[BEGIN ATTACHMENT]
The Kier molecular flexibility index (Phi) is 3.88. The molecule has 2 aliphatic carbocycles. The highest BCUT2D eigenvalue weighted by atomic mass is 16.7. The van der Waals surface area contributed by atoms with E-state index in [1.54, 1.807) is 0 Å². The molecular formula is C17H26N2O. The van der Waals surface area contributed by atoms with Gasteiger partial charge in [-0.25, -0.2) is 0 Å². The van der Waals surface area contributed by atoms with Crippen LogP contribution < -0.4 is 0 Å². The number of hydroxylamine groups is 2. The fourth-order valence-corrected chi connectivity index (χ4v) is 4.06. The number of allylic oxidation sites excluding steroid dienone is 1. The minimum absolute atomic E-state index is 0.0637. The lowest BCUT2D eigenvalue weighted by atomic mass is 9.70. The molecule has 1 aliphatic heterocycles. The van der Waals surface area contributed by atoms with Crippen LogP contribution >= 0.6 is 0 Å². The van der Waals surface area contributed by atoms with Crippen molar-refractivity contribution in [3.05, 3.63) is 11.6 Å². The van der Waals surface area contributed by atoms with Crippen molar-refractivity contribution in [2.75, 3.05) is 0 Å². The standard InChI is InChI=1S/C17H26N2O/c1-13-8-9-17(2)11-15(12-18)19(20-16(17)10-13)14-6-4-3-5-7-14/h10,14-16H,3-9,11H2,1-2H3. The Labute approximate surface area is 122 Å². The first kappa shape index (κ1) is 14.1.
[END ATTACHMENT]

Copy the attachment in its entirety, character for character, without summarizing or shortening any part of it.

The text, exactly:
The Kier molecular flexibility index (Phi) is 3.88. The molecule has 2 aliphatic carbocycles. The highest BCUT2D eigenvalue weighted by atomic mass is 16.7. The van der Waals surface area contributed by atoms with E-state index in [1.54, 1.807) is 0 Å². The molecular formula is C17H26N2O. The van der Waals surface area contributed by atoms with Gasteiger partial charge in [-0.25, -0.2) is 0 Å². The van der Waals surface area contributed by atoms with Crippen LogP contribution < -0.4 is 0 Å². The number of hydroxylamine groups is 2. The fourth-order valence-corrected chi connectivity index (χ4v) is 4.06. The number of allylic oxidation sites excluding steroid dienone is 1. The minimum absolute atomic E-state index is 0.0637. The lowest BCUT2D eigenvalue weighted by atomic mass is 9.70. The molecule has 1 aliphatic heterocycles. The van der Waals surface area contributed by atoms with Crippen LogP contribution >= 0.6 is 0 Å². The van der Waals surface area contributed by atoms with Crippen molar-refractivity contribution in [3.05, 3.63) is 11.6 Å². The van der Waals surface area contributed by atoms with Crippen molar-refractivity contribution in [2.75, 3.05) is 0 Å². The standard InChI is InChI=1S/C17H26N2O/c1-13-8-9-17(2)11-15(12-18)19(20-16(17)10-13)14-6-4-3-5-7-14/h10,14-16H,3-9,11H2,1-2H3. The Labute approximate surface area is 122 Å². The first kappa shape index (κ1) is 14.1.